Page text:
CT's financial services sector weathered the pandemic with fewer job losses than during the Great Recession

Photo of Paul Schott

Connecticut lost more than 5,000 jobs in finance and insurance in 2008 as it reeled from the financial crisis.

About 15 months since the coronavirus pandemic started to disrupt the state’s economy, the sector’s job losses have totaled less than one-third of that amount.

Financial services’ relative resilience in the past year has helped stabilize Connecticut’s economy, whose employment levels have plummeted in other sectors such as leisure and hospitality as a result of pandemic-sparked restrictions. The sector’s steadiness also demonstrates that there is a large number of industry professionals who still see their long-term future in the state, a commitment reinforced by flexible workplace arrangements.

“I was able to navigate the process of starting the firm without too much friction,” Brian Moss, a Darien resident who last year launched a private wealth management firm Soaring Capital, said in an interview. “This is a trust business, and we were so used to seeing people and interacting with clients and prospects in a physical way. But everybody became accustomed to having a virtual coffee. I can do a virtual coffee with five people versus two in-person in a day. In many ways, it is much more efficient.”

Limited job losses

Soaring Capital founder Brian Moss poses near his home in Darien, Conn., on Tuesday, May 11, 2021.

Soaring Capital founder Brian Moss poses near his home in Darien, Conn., on Tuesday, May 11, 2021.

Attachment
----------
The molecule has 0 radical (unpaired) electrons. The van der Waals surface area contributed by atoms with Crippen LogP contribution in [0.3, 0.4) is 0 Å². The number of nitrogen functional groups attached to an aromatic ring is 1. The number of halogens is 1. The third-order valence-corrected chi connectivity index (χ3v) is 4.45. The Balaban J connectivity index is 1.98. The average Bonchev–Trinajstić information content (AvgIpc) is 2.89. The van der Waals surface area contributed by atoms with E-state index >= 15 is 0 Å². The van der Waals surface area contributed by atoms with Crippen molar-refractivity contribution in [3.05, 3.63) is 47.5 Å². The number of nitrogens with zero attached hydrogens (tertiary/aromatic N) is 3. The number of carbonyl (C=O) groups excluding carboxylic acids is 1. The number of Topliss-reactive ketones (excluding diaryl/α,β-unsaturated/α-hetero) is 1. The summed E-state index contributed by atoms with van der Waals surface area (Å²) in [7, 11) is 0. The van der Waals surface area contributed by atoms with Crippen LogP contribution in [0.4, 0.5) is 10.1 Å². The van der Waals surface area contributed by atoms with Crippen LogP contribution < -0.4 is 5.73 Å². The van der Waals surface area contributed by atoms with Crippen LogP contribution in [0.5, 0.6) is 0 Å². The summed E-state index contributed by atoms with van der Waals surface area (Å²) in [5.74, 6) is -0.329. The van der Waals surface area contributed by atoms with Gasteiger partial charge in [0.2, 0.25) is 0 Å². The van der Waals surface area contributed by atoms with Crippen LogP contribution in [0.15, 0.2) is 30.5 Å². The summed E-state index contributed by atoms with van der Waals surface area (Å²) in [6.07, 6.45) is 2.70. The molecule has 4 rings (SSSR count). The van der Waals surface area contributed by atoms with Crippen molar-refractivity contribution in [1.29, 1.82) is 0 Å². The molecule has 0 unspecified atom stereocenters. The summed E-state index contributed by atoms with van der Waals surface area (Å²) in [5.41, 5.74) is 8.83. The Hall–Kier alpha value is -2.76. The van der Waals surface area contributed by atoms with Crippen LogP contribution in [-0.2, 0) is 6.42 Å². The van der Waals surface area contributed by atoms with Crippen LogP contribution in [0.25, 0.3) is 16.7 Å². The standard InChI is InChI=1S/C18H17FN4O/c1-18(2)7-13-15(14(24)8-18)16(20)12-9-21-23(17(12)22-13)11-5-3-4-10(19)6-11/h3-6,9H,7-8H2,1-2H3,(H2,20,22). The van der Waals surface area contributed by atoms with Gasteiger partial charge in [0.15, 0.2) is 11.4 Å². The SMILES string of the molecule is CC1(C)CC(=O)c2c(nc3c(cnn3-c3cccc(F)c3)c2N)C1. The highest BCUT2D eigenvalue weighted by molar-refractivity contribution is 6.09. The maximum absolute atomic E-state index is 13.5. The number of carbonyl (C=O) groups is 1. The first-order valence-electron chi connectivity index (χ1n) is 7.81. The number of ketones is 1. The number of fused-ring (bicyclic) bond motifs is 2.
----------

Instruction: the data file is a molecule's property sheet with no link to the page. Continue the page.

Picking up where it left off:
Tyler Sizemore / Hearst Connecticut Media

Between March 2020 and March 2021, finance and insurance’s employment dropped by 1.7 percent, or a total of 1,700 positions, according to the state Department of Labor. On a percentage basis, nearly every other industry lost more jobs. Overall, the state’s employment declined 6.1 percent in that period.

The sector’s limited job losses in the past year reflect stable headcounts at industry heavyweights, such as Stamford-headquartered Synchrony, the country’s largest private-label credit card provider. In the fourth quarter of last year, Synchrony had about 740 Stamford-based employees, unchanged from the number in the fourth quarter of 2019, according to data from the Stamford Office of Economic Development.

Financial-services professionals have benefited from their industry’s compatibility with remote working during the pandemic. Last October, Synchrony announced a new policy allowing employees to permanently work from home.

The industry has also gained from the federal stimulus packages of the past 15 months, according to a number of economists.

More Information

In the past year, the finance and insurance sector has lost a smaller percentage of its jobs than the Connecticut economy as a whole.

March 2021

Finance and insurance: 100,700 jobs statewide (-1.7% year over year)

Connecticut economy: 1,580,300 (-6.1% year over year)

March 2020

Finance and insurance: 102,400 jobs statewide

Connecticut economy: 1,683,300

Source: Connecticut Department of Labor

“There could’ve been a lot more stress on the financial sector if Congress had not authorized the support programs of late March and early April of 2020, which allowed a lot of companies of all sizes to avoid bankruptcy,” said Lawrence J. White, a professor of economics at New York University.

Job cuts in financial services have also been contained in the past year partly because many of the sector’s powerhouses had already undergone overhauls many years ago. Banking multinationals RBS and UBS have cumulatively reduced their Connecticut headcounts by several thousand positions since the financial crisis.

A total of about 101,000 worked in finance and insurance in March compared with an average of about 123,000 in 2007, according to the labor department.

Launching a new firm